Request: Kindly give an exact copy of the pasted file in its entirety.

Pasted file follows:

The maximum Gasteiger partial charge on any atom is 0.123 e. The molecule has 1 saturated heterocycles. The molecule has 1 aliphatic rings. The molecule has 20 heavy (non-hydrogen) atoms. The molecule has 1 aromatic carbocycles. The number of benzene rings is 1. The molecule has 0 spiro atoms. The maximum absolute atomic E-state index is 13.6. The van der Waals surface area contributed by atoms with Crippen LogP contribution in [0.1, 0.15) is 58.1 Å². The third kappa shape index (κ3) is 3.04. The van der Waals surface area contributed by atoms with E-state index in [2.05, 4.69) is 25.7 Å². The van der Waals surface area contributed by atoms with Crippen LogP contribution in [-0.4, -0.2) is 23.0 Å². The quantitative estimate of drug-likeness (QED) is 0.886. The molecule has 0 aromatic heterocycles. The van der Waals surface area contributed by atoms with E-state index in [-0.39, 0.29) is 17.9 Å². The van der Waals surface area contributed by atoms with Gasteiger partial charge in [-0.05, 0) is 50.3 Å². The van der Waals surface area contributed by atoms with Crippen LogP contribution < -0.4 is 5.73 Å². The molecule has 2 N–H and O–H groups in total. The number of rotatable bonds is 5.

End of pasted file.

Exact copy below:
The maximum Gasteiger partial charge on any atom is 0.123 e. The molecule has 1 saturated heterocycles. The molecule has 1 aliphatic rings. The molecule has 20 heavy (non-hydrogen) atoms. The molecule has 1 aromatic carbocycles. The number of benzene rings is 1. The molecule has 0 spiro atoms. The maximum absolute atomic E-state index is 13.6. The van der Waals surface area contributed by atoms with Crippen LogP contribution in [0.1, 0.15) is 58.1 Å². The third kappa shape index (κ3) is 3.04. The van der Waals surface area contributed by atoms with E-state index in [2.05, 4.69) is 25.7 Å². The van der Waals surface area contributed by atoms with Crippen LogP contribution in [-0.4, -0.2) is 23.0 Å². The quantitative estimate of drug-likeness (QED) is 0.886. The molecule has 0 aromatic heterocycles. The van der Waals surface area contributed by atoms with E-state index in [-0.39, 0.29) is 17.9 Å². The van der Waals surface area contributed by atoms with Gasteiger partial charge in [-0.05, 0) is 50.3 Å². The van der Waals surface area contributed by atoms with Crippen LogP contribution < -0.4 is 5.73 Å². The molecule has 2 N–H and O–H groups in total. The number of rotatable bonds is 5.